POULSBO — What happens when Poulsbo residents flip on their television sets the next 10 years will be determined by the city council this month.
At its Sept. 10 meeting, the Poulsbo City Council is set to hold a public hearing on a new cable TV franchise agreement with Comcast that is awaiting council approval. The document, negotiated over the last 18 months, is a replacement for the city’s current 15-year cable franchise that expires this year.
Central Services Manager Dennis Bouffiou said he feels the proposed contract is a good deal for the city, Comcast and cable subscribers alike. Although the drafting process was a long one, Bouffiou credits the work of consultant Tom Duchen of River Oaks Communication in Colorado Springs, Colo. with helping the city along.
“There’s a lot of legal language in this that we wouldn’t have if we didn’t have a consultant who was versed in the FCC language,” he said. “Compared to the other contract, this is very advanced.”
The new 10-year agreement includes a number of provisions that city staff believe will be to the benefit of Poulsbo. First and foremost, the document will allow the city a greater ability to broadcast public meetings on Bremerton/Kitsap Access Television. The Poulsbo City Council’s Wednesday meetings are currently videotaped by three BKAT volunteers using rented equipment from BKAT and rebroadcast on channel 12 three times per week. If the council approves the new Comcast contract, Poulsbo will receive a $32,000 loan from Comcast to purchase its own video equipment that would be mounted in council chambers.
“Now it takes three people to broadcast the meetings and with this it will only take one and the council meetings could be broadcast live or any meeting held in council chambers could be broadcast live,” Bouffiou explained of the potential benefit. “There will be a switch in place to broadcast only to Poulsbo when it’s live then after that it’ll switch back to BKAT programming.”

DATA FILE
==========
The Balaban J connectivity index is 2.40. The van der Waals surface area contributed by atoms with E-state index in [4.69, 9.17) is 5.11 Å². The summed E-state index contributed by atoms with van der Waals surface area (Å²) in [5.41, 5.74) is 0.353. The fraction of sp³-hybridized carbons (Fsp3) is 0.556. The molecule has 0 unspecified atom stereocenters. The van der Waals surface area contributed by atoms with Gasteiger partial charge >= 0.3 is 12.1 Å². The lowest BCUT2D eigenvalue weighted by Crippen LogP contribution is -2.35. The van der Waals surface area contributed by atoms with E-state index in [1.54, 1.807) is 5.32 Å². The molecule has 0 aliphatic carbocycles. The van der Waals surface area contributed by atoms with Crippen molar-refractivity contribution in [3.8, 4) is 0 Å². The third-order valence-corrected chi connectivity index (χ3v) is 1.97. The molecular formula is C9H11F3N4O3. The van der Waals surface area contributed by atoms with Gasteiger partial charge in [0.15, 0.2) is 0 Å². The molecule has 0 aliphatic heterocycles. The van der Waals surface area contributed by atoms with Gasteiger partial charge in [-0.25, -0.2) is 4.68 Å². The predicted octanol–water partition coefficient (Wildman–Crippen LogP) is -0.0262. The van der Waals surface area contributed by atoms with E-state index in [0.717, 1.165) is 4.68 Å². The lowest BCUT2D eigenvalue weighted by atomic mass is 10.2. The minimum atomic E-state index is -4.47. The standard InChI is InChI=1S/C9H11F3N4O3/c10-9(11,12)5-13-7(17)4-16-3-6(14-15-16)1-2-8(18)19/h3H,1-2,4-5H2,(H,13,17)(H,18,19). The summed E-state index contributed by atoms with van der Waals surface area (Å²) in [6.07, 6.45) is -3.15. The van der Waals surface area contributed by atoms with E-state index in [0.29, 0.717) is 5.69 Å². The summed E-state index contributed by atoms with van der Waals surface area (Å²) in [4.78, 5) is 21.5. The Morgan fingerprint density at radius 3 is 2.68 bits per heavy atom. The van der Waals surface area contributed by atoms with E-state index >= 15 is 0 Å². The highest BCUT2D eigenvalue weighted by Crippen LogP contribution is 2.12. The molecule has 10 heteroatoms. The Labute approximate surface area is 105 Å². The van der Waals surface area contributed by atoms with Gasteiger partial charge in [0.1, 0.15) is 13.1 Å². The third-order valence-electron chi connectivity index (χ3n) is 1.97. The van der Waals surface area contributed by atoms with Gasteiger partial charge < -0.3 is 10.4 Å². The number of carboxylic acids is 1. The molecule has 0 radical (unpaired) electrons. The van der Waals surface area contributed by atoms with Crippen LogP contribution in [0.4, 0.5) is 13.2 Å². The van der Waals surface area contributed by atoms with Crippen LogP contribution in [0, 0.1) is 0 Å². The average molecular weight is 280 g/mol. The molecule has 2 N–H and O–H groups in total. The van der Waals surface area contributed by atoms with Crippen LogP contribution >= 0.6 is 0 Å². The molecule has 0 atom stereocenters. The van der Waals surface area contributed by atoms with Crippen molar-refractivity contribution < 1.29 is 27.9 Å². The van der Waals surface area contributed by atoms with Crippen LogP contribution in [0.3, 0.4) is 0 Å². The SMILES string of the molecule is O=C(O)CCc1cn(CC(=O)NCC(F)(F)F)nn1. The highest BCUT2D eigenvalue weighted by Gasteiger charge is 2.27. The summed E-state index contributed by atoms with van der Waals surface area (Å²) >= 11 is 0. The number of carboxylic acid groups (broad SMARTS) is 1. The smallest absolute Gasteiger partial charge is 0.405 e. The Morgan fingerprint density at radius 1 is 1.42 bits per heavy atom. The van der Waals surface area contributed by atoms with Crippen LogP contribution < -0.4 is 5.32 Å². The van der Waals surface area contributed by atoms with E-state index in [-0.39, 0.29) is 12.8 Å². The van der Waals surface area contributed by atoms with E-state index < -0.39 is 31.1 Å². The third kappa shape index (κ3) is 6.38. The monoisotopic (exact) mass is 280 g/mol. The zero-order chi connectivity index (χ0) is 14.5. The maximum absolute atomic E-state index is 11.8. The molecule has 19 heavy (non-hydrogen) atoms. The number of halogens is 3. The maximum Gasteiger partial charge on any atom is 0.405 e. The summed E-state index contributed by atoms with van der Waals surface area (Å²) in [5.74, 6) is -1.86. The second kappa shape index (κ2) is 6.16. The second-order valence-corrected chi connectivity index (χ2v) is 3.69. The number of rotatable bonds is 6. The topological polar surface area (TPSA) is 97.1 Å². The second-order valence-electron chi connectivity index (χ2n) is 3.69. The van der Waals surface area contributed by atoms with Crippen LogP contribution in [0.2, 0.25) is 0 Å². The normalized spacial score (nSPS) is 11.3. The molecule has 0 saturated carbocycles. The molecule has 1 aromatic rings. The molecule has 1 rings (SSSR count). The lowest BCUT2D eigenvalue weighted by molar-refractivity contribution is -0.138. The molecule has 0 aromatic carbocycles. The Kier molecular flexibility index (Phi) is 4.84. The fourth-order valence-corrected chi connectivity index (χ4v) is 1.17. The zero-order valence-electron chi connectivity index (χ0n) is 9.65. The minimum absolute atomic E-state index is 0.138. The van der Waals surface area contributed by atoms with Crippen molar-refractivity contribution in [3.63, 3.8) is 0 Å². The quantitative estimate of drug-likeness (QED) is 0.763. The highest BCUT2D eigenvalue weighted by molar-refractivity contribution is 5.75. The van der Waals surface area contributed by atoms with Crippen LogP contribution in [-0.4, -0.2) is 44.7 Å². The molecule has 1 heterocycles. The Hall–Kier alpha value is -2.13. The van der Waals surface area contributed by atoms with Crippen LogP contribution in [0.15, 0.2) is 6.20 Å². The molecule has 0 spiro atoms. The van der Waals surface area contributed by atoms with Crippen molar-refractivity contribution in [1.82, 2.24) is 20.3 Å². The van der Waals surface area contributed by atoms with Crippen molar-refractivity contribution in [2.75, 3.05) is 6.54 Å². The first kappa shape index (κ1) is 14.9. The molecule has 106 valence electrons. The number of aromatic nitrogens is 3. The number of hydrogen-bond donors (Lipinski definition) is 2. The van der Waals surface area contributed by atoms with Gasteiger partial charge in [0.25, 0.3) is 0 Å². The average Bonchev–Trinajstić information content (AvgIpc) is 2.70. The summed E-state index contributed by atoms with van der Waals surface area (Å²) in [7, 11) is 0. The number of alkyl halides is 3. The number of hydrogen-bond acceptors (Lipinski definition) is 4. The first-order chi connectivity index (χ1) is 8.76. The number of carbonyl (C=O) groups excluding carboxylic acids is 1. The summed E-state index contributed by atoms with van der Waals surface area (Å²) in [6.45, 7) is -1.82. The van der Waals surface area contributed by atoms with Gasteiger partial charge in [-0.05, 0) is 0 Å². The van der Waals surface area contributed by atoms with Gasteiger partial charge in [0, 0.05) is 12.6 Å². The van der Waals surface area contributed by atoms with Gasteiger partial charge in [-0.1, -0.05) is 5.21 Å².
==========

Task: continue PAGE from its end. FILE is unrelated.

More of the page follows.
Broadcasting meetings live would be the decision of the city council but the technology would be in place about six months after execution of the agreement.
The $32,000 loan for video equipment would be paid back by all cable subscribers in Poulsbo by a 65 cent Public Education in Government (PEG) fee on each month’s bill until the amount is repaid. Bouffiou said it is estimated that the $32,000 would be refunded in about two years. After the loan is repaid, the city council has the ability to set the PEG fee anywhere from no charge to $1.
“Some franchise agreements have (the PEG fee) locked in for the entire agreement,” Bouffiou said. “This gives the council flexibility to set it where they want it.”
Other provisions in the proposed contract include:
•A complimentary cable outlet to each city building and school in Poulsbo
•A 30 percent discount for low income seniors and disabled people for basic and expanded basic cable. Criteria is the same as for discounted water and sewer rates through the City of Poulsbo
•A $7,500 customer satisfaction survey or equipment upgrade loan in the sixth year of the contract, repayable at 50 cents per subscriber per month for eight months
Bouffiou added that Comcast is also moving toward cable upgrades in the Poulsbo area he thinks customers will be pleased with. For instance, High Definition Television (HDTV) is only offered for HBO and Showtime now, but plans are in place to add it for the Discovery Channel. Video on Demand will also be debuting sometime in 2004 and Comcast is considering adding phone service to its offerings. The cable company will also be building a new head end in Bremerton in 2004, which will allow more features to be added in the future.
“It’s frustrating to see what’s available in Seattle and we can’t get it but with the new head end it will come here faster,” Bouffiou commented.